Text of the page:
S. Korean dream of football gold crushed under fatigue, defensive woes
Brazil comfortably beat South Korea 3-0 in the men's football semifinals at the London Olympics in Manchester Tuesday. Leandro grabbed a brace after Romulo opened the scoring. South Korea started out with some oomph but faded quickly, and Brazil overwhelmed the South Korean defense with offensive
creativity and nifty passing, the likes of which South Korea hadn't seen in earlier matches.
On paper, this wasn't going to be a close one. Brazil was led by big-club regulars such as Thiago Silva and Rafael and emerging domestic league stars including Neymar, Leandro and Oscar. The team had scored 12 goals in its first four matches before the semifinals, all victories. South Korea mustered just two goals in three group stage matches, with two of them ending in scoreless draws. It stunned host Britain in a penalty shootout in the quarters but went to Manchester with only one victory in regulation.
The Brazilian players had said they weren't going to take South Korean lightly because of their tireless work ethic and energy. Mano Menezes, Brazil's coach, branded South Korean style of playing as "very intense."
Once the game started, though, there was no energy or intensity to be found from the South Korean side. The team recorded one shot on goal. Save for a few early chances by forward Ji Dong-won, South Korea hardly tested Gabriel, Brazil's third-string goalkeeper.
Head coach Hong Myung-bo lamented his players' failure to capitalize on some early momentum.
"We started out well but couldn't convert some chances," he said. "Then we gave up easy goals, and that really took the wind out of our sails."
Romulo's first goal was, in sports parlance, a "softie." His rolling shot went in between the legs of goalkeeper Lee Bum-young, who was moving to his left as Romulo took the pass from Oscar.
Lee became the hero against Britain when, after replacing injured starter Jung Sung-ryong in the second half, he denied Daniel Sturridge. Lee was shakier on Tuesday and, in one play, he risked a injury himself by charging out of his box in a clearing attempt and colliding with a Brazilian player.
Losing Lee would have been devastating for a team only carrying two goalkeepers, with one, Jung, already wearing a sling for his shoulder injury.
Injuries weren't even the primary concerns for Hong, who boldly benched Arsenal forward Park Chu-young at the start against Brazil.
South Korea entered the Brazil match having played four matches in four different cities in 13 days. While all other teams have been playing a similar, crisscrossing schedule, the South Koreans appeared to have taken the brunt. Hong admitted Park wasn't close to 100 percent.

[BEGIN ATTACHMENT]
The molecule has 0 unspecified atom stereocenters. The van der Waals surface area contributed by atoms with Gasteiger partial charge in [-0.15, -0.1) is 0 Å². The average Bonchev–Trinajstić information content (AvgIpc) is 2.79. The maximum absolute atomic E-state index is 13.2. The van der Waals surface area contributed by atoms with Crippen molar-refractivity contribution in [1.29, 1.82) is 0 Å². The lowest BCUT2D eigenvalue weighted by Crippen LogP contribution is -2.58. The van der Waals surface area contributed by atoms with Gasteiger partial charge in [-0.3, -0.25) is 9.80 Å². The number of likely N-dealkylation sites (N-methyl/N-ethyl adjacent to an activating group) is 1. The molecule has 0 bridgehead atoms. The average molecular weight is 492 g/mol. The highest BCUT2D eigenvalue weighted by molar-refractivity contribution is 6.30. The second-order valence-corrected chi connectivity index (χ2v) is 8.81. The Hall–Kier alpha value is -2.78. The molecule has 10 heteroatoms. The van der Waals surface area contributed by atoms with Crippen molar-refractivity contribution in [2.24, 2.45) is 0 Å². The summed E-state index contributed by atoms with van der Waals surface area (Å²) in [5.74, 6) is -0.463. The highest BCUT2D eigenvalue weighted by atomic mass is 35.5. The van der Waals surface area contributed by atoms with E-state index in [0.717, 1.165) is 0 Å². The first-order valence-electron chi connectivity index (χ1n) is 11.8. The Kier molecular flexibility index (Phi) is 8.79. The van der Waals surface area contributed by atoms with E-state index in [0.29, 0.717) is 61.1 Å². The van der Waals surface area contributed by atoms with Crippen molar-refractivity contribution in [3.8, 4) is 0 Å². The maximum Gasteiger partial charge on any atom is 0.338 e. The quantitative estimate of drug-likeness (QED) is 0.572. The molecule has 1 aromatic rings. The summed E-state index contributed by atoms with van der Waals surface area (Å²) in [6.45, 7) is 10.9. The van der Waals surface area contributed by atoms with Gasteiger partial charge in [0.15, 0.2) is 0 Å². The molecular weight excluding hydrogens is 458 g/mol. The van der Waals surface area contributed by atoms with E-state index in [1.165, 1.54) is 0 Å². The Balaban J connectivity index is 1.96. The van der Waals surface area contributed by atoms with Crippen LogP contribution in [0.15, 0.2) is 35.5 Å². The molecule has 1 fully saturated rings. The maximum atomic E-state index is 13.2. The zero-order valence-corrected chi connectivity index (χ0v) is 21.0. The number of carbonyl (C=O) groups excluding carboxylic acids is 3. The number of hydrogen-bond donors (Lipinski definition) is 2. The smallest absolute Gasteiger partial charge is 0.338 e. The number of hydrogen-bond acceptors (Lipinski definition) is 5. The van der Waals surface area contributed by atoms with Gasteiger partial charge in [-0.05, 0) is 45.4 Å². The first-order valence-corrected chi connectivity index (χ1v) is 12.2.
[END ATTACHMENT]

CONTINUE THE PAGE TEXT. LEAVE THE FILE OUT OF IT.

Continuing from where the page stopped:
"Park Chu-young, along with others, was really fatigued," the coach said. "We needed someone in the forward position who could run and contribute both offensively and defensively."
Park was one of Hong's three "wild card" selections. The Olympic football tournament is open to players under 23 years old, but each nation is permitted to carry up to three players over the limit. Park, 27, was joined by goalkeeper Jung, 27, and defensive back Kim Chang-soo, 26.
Ironically, none of the three played any role in the semifinals. Park was virtually invisible as a second-half sub. Along with Jung, Kim was also injured against Britain and was unavailable against Brazil.
Hong had counted upon Kim in particular to provide stability on defense that had lost some key players before the Olympics. The coach refused to make the veterans' lack of contribution an excuse.
"Other players have to pick up the slack," he said. "It's all relative. They were fine the last time (against Britain) and they left a lot to be desired for this match."
Despite the deflating loss, South Korea's tournament is not over. It can still salvage a bronze medal with a win over Japan Friday.
Captain Koo Ja-cheol said he will try to help his teammates regroup and get fired up again in time for the Japanese match.
"We don't have to remind each other of the importance of any match against Japan," Koo said. "We've worked hard for the Olympics. Our goal was to reach the final, but having failed that, we still want to end on a winning note."
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